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SOUPERCHARGE (Sic) Your Garden!

Wednesday, April 20th, 2011

This is for my friend Linda!

Do you want a garden that will be the envy of the neighborhood?

Make some aerated Worm Tea!   You’ll get professional results for less than $20!

Here’s all you need.

1 Five gallon bucket

4 gallons of water

1 Pound of worm castings

1 airstone

1 cheap aquarium pump

1 piece of aquarium tubing….you only need about 3 feet

A couple heaping tablespoons of molasses (If you use dry molasses, it’s even cheaper)

It’s Easy!

Pour the castings and the molasses into the water. 

Connect one end of the aquarium tubing to the airstone, the other to the aquarium pump.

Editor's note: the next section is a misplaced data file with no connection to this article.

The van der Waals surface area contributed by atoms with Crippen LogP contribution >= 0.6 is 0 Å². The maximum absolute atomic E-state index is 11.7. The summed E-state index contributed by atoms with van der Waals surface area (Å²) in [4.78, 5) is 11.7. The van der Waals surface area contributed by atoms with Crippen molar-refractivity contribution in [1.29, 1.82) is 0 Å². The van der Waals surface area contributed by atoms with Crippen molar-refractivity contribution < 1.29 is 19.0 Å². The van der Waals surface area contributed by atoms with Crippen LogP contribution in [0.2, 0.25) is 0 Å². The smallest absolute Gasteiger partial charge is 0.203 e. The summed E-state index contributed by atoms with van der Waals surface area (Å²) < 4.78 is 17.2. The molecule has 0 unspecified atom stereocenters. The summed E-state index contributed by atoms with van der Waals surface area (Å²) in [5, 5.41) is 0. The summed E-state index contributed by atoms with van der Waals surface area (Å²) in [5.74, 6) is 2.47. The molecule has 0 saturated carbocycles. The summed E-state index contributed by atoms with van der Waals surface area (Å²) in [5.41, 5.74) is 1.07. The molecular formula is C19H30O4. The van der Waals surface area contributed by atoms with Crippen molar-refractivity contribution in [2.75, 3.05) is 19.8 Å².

Lay the airstone in the castings/molasses/water mixture.

Turn on the aquarium pump (External pumps DO NOT go into the water, only the airstone).

Come back 24 hours later!  Use your brew within 24-48 hours.

The beneficial bacteria in the castings will have an absolute feeding frenzy on the sugars in the molasses.

You’ve now increased the beneficial bacteria population expotentially.


I’ve got Redworms with my Africans?

Tuesday, April 19th, 2011

I’ve gotta admit,  I get into some interesting conversations some days.  This afternoon, I had a long conversation with a  commercial worm grower that  has only been in the business for about a year.  I’m not mentioning any names to avoid any embarrasment.  In fact, I consider this gentlemen a friend.  I  just wanted to write this as a learning experience for all you aspiring worm growers.

Him:  Jerry, I bought  African Nightcrawler cocoons from you last year, and I think there may have been Redworm Cocoons mixed in.